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The Table

Guest Author - Rev. Jaci Meade Scott

The words of Henri Nouwen, from the book Bread for the Journey:

“We all need to eat and drink to stay alive. But having a meal is more than eating and drinking. It is celebrating the gifts of life we share. A meal together is one of the most intimate and sacred human events. Around the table we become vulnerable, filling one another’s plates and cups and encouraging one another to eat and drink. Much more happens at a meal than satisfying hunger and quenching thirst. Around the table we become family, friends, community, yes, a body.

“That is why it is so important to “set” the table. Flowers, candles, colorful napkins all help us to say to one another, “This is a very special time for us, let’s enjoy.

“The table is one of the most intimate places in our lives. It is there that we give ourselves to one another. When we say, "Take some more, let me serve you another plate, let me pour you another glass, don't be shy, enjoy it," we say a lot more than our words express. We invite our friends to become part of our lives. We want them to be nurtured by the same food and drink that nurtures us. We desire communion. That is why a refusal to eat and drink what a host offers is so offensive. It feels like a rejection of an invitation to intimacy.

“Strange as it may sound, the table is the place where we want to become food for one another. Every breakfast, lunch, or dinner can become a time of growing communion with one another.

“Although the table is a place for intimacy, we all know how easily it can become a place of distance, hostility, and even hatred. Precisely because the table is meant to be an intimate place, it easily becomes the place we experience the absence of intimacy. The table reveals the tensions among us. When husband and wife don't talk to each other, when a child refuses to eat, when brothers and sisters bicker, when there are tense silences, then the table becomes hell, the place we least want to be.

“The table is the barometer of family and community life. Let's do everything possible to make the table the place to celebrate intimacy.”

This is why folks gather after a loss, and food is such a large part of that gathering. We need to reconnect, check in with each other. Someone has left The Circle, and we need to make sure everybody else is there, coping with the change.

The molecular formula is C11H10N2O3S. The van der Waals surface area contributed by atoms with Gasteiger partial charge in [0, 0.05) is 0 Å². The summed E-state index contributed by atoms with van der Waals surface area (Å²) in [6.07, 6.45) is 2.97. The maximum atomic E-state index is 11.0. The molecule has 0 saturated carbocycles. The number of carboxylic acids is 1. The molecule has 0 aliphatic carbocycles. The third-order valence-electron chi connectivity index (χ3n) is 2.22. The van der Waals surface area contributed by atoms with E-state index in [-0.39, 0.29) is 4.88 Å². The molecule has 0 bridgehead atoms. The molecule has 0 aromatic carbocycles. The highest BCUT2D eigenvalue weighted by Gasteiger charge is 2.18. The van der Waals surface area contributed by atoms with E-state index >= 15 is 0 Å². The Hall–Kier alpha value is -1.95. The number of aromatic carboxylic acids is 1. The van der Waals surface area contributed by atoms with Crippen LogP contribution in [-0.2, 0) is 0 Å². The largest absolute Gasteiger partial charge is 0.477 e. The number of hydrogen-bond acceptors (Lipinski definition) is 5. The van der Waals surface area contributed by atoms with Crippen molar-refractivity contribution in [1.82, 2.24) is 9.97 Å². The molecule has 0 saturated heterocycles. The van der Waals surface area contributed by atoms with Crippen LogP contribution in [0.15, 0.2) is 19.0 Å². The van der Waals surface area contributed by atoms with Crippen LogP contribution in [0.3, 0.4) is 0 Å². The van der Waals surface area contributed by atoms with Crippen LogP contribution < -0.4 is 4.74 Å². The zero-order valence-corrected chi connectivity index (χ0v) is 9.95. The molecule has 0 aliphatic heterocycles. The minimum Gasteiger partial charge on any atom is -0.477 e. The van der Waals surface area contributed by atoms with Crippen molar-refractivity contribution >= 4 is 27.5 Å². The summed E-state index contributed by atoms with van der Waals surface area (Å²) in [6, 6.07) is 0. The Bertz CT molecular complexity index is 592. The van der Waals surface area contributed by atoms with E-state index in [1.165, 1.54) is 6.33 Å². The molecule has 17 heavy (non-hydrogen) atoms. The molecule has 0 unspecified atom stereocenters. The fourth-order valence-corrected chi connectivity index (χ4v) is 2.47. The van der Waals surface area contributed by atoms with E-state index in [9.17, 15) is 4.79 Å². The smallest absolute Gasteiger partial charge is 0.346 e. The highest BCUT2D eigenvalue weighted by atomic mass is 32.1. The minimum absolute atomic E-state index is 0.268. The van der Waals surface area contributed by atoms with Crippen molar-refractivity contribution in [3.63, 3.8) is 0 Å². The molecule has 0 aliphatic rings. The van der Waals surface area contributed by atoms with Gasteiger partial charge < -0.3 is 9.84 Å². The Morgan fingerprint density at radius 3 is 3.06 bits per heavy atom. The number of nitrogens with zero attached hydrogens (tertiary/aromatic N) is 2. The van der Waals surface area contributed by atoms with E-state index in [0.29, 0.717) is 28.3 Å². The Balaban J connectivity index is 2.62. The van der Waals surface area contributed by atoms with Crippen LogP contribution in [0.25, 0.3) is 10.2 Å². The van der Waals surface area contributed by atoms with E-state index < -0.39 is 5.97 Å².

This assembly is so crucial, we are sometimes able to put differences aside. And sometimes the distance becomes greater. But there has to be a chance for reconciliation. If fences aren’t mended by the last meal together, chances are hope fades.

At these times hardly anyone notices that the family standards are being passed to the next generation. It is here that the children learn how to cope in such life events. They learn the pecking order of family authority. They learn that grieving looks different on everybody, but it is a necessary part of the process. At such times people, including kids, learn something about themselves.

New leaves are turned. Tragic loss causes many to examine themselves and rearrange priorities. Health issues may perhaps no longer be ignored after losing a loved one to illness. Differences may finally be set aside.

Sustenance is of such import that near strangers feel comfortable dropping off a casserole or cake.

The symbolism of nourishing our bodies encourages us to also care for our souls and spirits. We finally recognize our shortcomings, and accept the help others so willingly give. Supplying food helps those feeling helpless like there is something they can do, after all.

It is no accident that many faith communities have a group of people on whom they can count for memorial meals preparation. It is that important. Not only because hospitality is a mark of the Church, but because the event itself is so crucial in community.

Some people get embarrassed by “All the fuss” of “Funeral luncheons”. That’s really too bad. Its ancient roots have to do with not sending people off hungry for their long journey home by foot, wagon or horse. It goes back to days before refrigeration, supermarkets and microwaves, when folks didn’t have a full larder to feed a large group on short notice. It is a ritual of helping those left behind to take their first steps into their new reality. Not to be taken lightly is the miracle of that short time that society allows raw feelings to be exposed.

So let it happen, when it’s your turn. Take it all in. Be exhausted by it. Be healed by it. The Table brings so many closer to

Shalom.
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FAITH AND HOPE
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Content copyright © 2013 by Rev. Jaci Meade Scott. All rights reserved.
This content was written by Rev. Jaci Meade Scott. If you wish to use this content in any manner, you need written permission. Contact Robin Andersen for details.

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